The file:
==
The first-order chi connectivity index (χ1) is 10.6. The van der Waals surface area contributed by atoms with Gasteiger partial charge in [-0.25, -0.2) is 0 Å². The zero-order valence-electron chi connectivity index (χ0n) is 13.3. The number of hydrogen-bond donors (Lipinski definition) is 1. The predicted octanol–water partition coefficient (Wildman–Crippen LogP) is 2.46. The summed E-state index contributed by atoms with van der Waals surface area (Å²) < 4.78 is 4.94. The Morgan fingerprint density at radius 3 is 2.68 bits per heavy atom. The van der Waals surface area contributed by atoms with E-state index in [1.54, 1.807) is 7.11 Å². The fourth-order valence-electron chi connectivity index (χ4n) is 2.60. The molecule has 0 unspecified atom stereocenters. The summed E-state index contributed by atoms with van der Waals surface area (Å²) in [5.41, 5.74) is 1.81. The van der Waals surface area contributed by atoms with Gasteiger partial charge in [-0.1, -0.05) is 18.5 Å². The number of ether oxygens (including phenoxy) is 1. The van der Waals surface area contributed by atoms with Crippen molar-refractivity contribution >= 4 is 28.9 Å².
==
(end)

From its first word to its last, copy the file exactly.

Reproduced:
The first-order chi connectivity index (χ1) is 10.6. The van der Waals surface area contributed by atoms with Gasteiger partial charge in [-0.25, -0.2) is 0 Å². The zero-order valence-electron chi connectivity index (χ0n) is 13.3. The number of hydrogen-bond donors (Lipinski definition) is 1. The predicted octanol–water partition coefficient (Wildman–Crippen LogP) is 2.46. The summed E-state index contributed by atoms with van der Waals surface area (Å²) < 4.78 is 4.94. The Morgan fingerprint density at radius 3 is 2.68 bits per heavy atom. The van der Waals surface area contributed by atoms with E-state index in [1.54, 1.807) is 7.11 Å². The fourth-order valence-electron chi connectivity index (χ4n) is 2.60. The molecule has 0 unspecified atom stereocenters. The summed E-state index contributed by atoms with van der Waals surface area (Å²) in [5.41, 5.74) is 1.81. The van der Waals surface area contributed by atoms with Gasteiger partial charge in [-0.1, -0.05) is 18.5 Å². The number of ether oxygens (including phenoxy) is 1. The van der Waals surface area contributed by atoms with Crippen molar-refractivity contribution >= 4 is 28.9 Å².